Run Time: 1 hour 35 minutes
Stars: Naomi Watts, Andrew Lincoln, Jacki Weaver
Writer: Harry Cripps, based on Cameron Bloom’s book
Director: Glendyn Ivin
Streaming on Netflix. Reviewed at the Toronto International Film Festival
Seriously, if you cannot find it in your heart to draw enjoyment from the sweet-natured true story of a profoundly depressed woman who rediscovers joy thanks to a wounded magpie she nurses back to health, there is some dark hole in your soul that needs attending to straight away.
Penguin Bloom—oddly named because there is, in fact, not a single penguin to be found for its entirety—follows in the sure-footed steps of soapy animal redemption movies like Marley and Me and The Art of Racing in the Rain. It’s the sort of film PETA would produce if they were to redirect their red paint budget into movie production, a movie you don’t have to be a pet lover to love.
Naomi Watts, as serious a screen actor as you will find, brings undeniable weight to the role of Sam Bloom, a nurse, wife of a successful photographer, and mother of three young boys who, in 2013, suffered a shattered spine in a devastating fall. Paralyzed from the waist down, the avowed health nut and surfing fanatic was plunged to the pit of despair with the news that she would never walk again.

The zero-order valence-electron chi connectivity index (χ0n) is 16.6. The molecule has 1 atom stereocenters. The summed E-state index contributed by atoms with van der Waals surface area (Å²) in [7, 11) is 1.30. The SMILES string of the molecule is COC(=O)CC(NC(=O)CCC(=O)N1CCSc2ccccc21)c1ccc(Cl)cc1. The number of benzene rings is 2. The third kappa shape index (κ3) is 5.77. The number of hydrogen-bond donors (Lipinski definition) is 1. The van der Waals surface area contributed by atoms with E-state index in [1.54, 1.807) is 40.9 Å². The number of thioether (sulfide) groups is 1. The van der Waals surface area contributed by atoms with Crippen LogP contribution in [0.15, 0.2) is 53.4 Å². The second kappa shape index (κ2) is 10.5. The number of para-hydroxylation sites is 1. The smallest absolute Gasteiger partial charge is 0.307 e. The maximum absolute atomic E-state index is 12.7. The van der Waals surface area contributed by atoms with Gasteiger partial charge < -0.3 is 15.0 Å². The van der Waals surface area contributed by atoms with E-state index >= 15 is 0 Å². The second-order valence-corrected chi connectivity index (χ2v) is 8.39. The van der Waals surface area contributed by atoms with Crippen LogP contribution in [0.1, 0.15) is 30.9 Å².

It’s tough going early in the film as Sam stares vacantly from the windows of her home on the picturesque coast of New South Wales, Australia, repulsed by the notion of being helped in even the most humdrum daily activities by her endlessly patient hubby Cameron (The Walking Dead’s Andrew Lincoln). She snaps at her children, pulls away from her mate, and seems destined to spend the next 50 years or so cursing at the world that betrayed her. Even Sam’s determinedly cheerful mom, played by an almost militantly upbeat Jackie Weaver, can’t pull her out of the doldrums.
Then comes hope in the form of a feathery fluff ball discovered, abandoned and sickly, on the beach below Sam’s home. The kids name the tiny magpie Penguin because of its black and white markings (I would have gone with Heckle or Jeckle, but, then again, I’m not sure Australians share my childhood memories of old Terrytoons).
Of course, Sam wants nothing to do with the playful bird that hops around the house croaking noisily and breaking things. Also of course, sometime after the rest of us have all grasped that Penguin is a feathery allegory for her own situation, Sam begins to rediscover the supremely human dynamic of needing others while simultaneously being needed.
Just why Sam has to learn this from a mischievous bird rather than from, say, her own three children is one of the narrative gaps that could have easily snipped the blossom off Penguin Bloom, but Director Glendyn Ivin, a prolific Australian TV director, knows how to keep the story plunging forward before we ask too many questions.
What matters is Penguin Bloom’s charming, if familiar, premise, and the heartfelt performances by a first-rate cast that knows how to give it wings.